After a couple hundred miles, we barely notice the delay, but the noise from the engine bay never improves. The VQ-series V6 engine sounds tired in the Pathfinder — like the hoarse bluster from a politician worn down by months on the campaign trail — and having a CVT only exacerbates the problem.
Different CVT Than JX35
Notably, this isn't the same CVT in the Quest, Murano and Infiniti JX35, but an updated version similar to the unit in the V6-equipped 2013 Altima. Compared to Nissan's older CVT, this one is lighter, with a wider range of available gear ratios and numerous friction-reduction measures — which together improve acceleration and fuel economy.
The 2013 Pathfinder does indeed post better mpg than the JX — EPA ratings of 19 city/25 highway/21 combined for our Nissan tester (20/26/22 on the front-drive version) versus 18/23/20 for the Infiniti. Among non-luxury three-row crossovers, the Pathfinder is more efficient than any rival, save the Highlander Hybrid (28 combined). We averaged 21.5 mpg over 550 miles, though 75 percent of these miles came on the highway.
Improved towing ability was actually Nissan's main objective in revising the transmission. The JX35 can only tow 3,500 pounds, and the company wanted a higher rating for the 2013 Pathfinder. The wider ratio spread is key to this mission, and the engineers swapped the usual CVT belt for a chain to improve durability.
"We still feel people are buying these to do towing and we wanted to make sure we were at the top," Nissan's Rich Miller, regional product manager for trucks and SUVs, tells us. That said, today's crossover buyers aren't expecting 7,000-pound tow ratings; they usually just want to tow a pop-up camper, he says.
Equipped with the tow package (standard on the Platinum, optional on lower trims), the 2013 Pathfinder can tow 5,000 pounds. A properly equipped Chevrolet Traverse is rated at 5,200 pounds. If you need more, you'll have to get a true SUV like the Dodge Durango.
Drives Big With a Comfy Ride
Similar to the Explorer, the 2013 Nissan Pathfinder does not drive small. And there's a broad expanse of dashboard and hood between you and the road.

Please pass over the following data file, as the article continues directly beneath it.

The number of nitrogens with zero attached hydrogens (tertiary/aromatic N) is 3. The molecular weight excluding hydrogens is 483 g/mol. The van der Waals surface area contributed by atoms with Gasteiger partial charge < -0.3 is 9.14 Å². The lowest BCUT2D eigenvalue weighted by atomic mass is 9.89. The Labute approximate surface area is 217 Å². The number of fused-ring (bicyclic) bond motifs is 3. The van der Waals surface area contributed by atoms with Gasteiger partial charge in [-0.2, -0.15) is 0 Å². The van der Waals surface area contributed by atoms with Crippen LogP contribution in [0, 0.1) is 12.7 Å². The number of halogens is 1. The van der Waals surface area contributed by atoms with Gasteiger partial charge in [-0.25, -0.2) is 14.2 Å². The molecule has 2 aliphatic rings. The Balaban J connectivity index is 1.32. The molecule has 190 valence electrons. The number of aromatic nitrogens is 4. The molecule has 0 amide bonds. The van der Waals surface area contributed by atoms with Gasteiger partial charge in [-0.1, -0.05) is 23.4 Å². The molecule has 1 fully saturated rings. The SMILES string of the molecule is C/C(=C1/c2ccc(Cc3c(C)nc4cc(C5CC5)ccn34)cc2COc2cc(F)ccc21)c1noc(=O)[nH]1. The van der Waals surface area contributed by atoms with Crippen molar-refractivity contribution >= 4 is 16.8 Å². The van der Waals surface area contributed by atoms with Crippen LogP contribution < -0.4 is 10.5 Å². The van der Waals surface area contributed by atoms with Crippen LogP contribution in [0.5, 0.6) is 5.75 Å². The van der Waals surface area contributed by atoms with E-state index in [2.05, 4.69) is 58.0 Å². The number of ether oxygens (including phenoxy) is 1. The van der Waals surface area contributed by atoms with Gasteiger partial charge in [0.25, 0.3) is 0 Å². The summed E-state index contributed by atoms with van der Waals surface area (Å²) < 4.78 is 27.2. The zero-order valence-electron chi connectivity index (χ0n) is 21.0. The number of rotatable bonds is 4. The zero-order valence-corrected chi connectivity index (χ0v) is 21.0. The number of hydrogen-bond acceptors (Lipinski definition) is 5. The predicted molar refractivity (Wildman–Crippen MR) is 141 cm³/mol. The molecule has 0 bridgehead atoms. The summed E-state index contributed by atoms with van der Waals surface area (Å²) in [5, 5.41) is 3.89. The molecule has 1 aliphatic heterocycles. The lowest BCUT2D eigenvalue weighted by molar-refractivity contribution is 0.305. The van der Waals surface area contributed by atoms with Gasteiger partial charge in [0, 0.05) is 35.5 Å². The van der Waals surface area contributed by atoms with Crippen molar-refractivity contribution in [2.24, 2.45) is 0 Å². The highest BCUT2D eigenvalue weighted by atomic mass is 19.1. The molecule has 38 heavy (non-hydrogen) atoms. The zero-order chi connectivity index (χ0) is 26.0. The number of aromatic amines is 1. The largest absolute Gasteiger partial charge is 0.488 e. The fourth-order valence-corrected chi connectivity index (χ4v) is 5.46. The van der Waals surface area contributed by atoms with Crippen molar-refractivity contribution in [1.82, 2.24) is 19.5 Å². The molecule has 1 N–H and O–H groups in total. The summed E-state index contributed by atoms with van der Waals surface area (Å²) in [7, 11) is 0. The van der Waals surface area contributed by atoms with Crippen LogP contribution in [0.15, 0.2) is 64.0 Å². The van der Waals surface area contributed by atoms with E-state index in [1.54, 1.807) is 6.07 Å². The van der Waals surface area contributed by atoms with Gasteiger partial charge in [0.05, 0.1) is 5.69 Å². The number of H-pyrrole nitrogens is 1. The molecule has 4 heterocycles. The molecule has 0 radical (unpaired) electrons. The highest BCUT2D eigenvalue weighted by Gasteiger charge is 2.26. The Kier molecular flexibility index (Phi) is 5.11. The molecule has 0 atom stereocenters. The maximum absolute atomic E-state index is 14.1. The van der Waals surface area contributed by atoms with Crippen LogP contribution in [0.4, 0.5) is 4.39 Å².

Our Platinum tester is easy to park, though, as Nissan's 360-degree camera system is standard (SV and SL models get a regular back-up camera). Oddly, other common safety items like blind spot monitoring and lane departure warning systems aren't available; you have to move up to a JX.
The Pathfinder's steering, which uses an electric motor to regulate the hydraulic power steering pump, is well suited to this crossover's personality. Effort levels are light, but not overly so, and it's precise in everyday maneuvers.
Although the big Nissan is steady in normal driving, it isn't happy taking corners at a fast clip, and its 58.8-mph slalom speed and 0.74g skid pad performance reflect its penchant for more leisurely pursuits. It's a typical slalom number for a big crossover with nondefeat stability control (even the sporty CX-9 does no better than 59.6 mph), but the Pathfinder feels particularly top-heavy and slow through transitions, and relies on its stability control to mop up before things get dire.
The Nissan's soft suspension results in significant front-end dive in braking tests, but the Pathfinder's stopping distances are good for this class with a 60-mph-to-0 best of 124 feet. That's also our best number in the CX-9, while a Flex stopped in 125 feet.
Ride quality is a big deal for three-row crossovers, which are often used as mobile nurseries. Our Platinum model is a little stiffer than we'd like over bigger impacts, which is no surprise with its 20-inch wheels and 235/55R20 tires. Something tells us the 235/65R18 tires on S, SV and SL models offer more compliance.
Last year's Nissan Pathfinder also had a third row, but it was still a true 4x4 suitable for stealing away on off-road adventures. In this larger, gentler 2013 Pathfinder, raising a family is the adventure.
Nissan's first three-row crossover is not going to revolutionize the class. Its noisy V6 engine and lazy-feeling transmission will put off those who are looking for something sporty.
However, if you can look past those minor annoyances, the 2013 Nissan Pathfinder offers respectable acceleration, above-average fuel economy, comfortable seating and some of the nicest cabin furnishings in this class. Pricing is competitive, too, as our fully loaded Platinum model undercuts similarly equipped versions of the Explorer, Flex, and Traverse. The CX-9 and Pilot are less expensive options, but you'd have to give up a few of the Pathfinder's amenities.
If you live in a non-minivan household and you're shopping for a family mobile, go ahead and put the 2013 Nissan Pathfinder on your list. Even if you don't love driving it, your family is probably going to like riding in it.
The manufacturer provided Edmunds this vehicle for the purposes of evaluation.